New research project

Beginning with the spring semester of 2021, I will be working on a new research project which just received funding from The Foundation of Baltic and East European Studies. The project is entitled Post-Communist Communism in Eastern Europe: A Rhetorical History of The Ljubljana School of Psychoanalysis and aims at investigating so-called post-communist communism as it is developed by members of the Ljubljana School of Psychoanalysis in general and Slavoj Žižek in particular. This will be achieved by focusing on how the concept of communism is rhetorically formed through the school’s analysis of the concept’s historical actualization in Eastern Europe and through their critique of our present ailments, relating it to their thoughts concerning the nature of the political idea.

New article in Philosophy & Rhetoric

Recently I published the article “Slavoj Žižek and Dialectical Sophistics: On the Relationship between Dialectical Philosophy and Philosophical Rhetoric” in the journal Philosophy & Rhetoric. The article constitutes an attempt to approach the problem of so-called post-truth (and the critique against rhetoric that comes with this concept) through a reading of the problem of the sophist in the works of Barbara Cassin and Alain Badiou. The starting point is Slavoj Žižek’s depiction of the ongoing debate between Badiou and Cassin as stained by sexual difference, allowing for an attempt to develop a way out of the dead-end of post-truth through the disavowed truth that sustains the antagonism between philosophy and sophistry.

My book Diplomacy and Ideology available as eBook

Due to the ongoing Corona crisis, the publication of my book Diplomacy and Ideology: From the French Revolution to the Digital Age has been delayed. However, it is now available as eBook from Routledge. In this book, in which I treat the concept and history of diplomacy, I argue that it has become one of the central Ideological State Apparatuses of the modern democratic nation-state.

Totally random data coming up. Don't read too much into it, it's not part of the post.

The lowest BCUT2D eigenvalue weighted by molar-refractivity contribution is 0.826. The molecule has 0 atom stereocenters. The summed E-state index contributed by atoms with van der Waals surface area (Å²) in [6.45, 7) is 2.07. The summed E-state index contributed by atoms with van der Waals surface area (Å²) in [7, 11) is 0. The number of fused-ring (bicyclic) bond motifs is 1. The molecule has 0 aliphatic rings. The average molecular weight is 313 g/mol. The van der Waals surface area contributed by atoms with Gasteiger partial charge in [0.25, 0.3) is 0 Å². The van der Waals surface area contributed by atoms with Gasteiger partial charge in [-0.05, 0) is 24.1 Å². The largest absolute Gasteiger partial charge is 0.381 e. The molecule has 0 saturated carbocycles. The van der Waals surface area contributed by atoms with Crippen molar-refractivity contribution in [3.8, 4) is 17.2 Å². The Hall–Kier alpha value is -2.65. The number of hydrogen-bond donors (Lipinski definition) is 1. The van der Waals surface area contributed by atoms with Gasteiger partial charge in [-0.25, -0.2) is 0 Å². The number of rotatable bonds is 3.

The book is divided into four thematic parts. The first presents the central concepts and theoretical perspectives derived from the work of Slavoj Žižek, focusing on his understanding of politics, ideology, and the core of the conceptual apparatus of Lacanian psychoanalysis. There then follow three parts treating diplomacy as archi-politics, ultra-politics, and post-politics, respectively highlighting three eras of the modern history of diplomacy from the French Revolution until today. The first part takes on the question of the creation of the term ‘diplomacy’, which took place during the time of the French Revolution. The second part begins with the effects on diplomacy arising from the horrors of the two World Wars. Finally, the third part covers another major shift in Western diplomacy during the last century, the fall of the Soviet Union, and how this transformation shows itself in the field of Diplomacy Studies. The book argues that diplomacy’s primary task is not to be understood as negotiating peace between warring parties, but rather to reproduce the myth of the state’s unity by repressing its fundamental inconsistencies.

On Diplomacy and War in Europe

I recently contributed to a special issue of Crisis and Critique on the future of Europe. The questions, as posed by editors Frank Ruda and Agon Hamza, revolved around the role of crisis in Europe: is it permanent? Is it worsening? Have we become complacent living within a state of permanent crisis? In the text I approach some perspectives on the philosophy of peace and war, trying to work out the role of diplomacy in the conservation of the modern nation state. The full text is available here and includes interesting contributions from, among others, Slavoj Žižek, Wolfgang Streeck, and Judith Balso.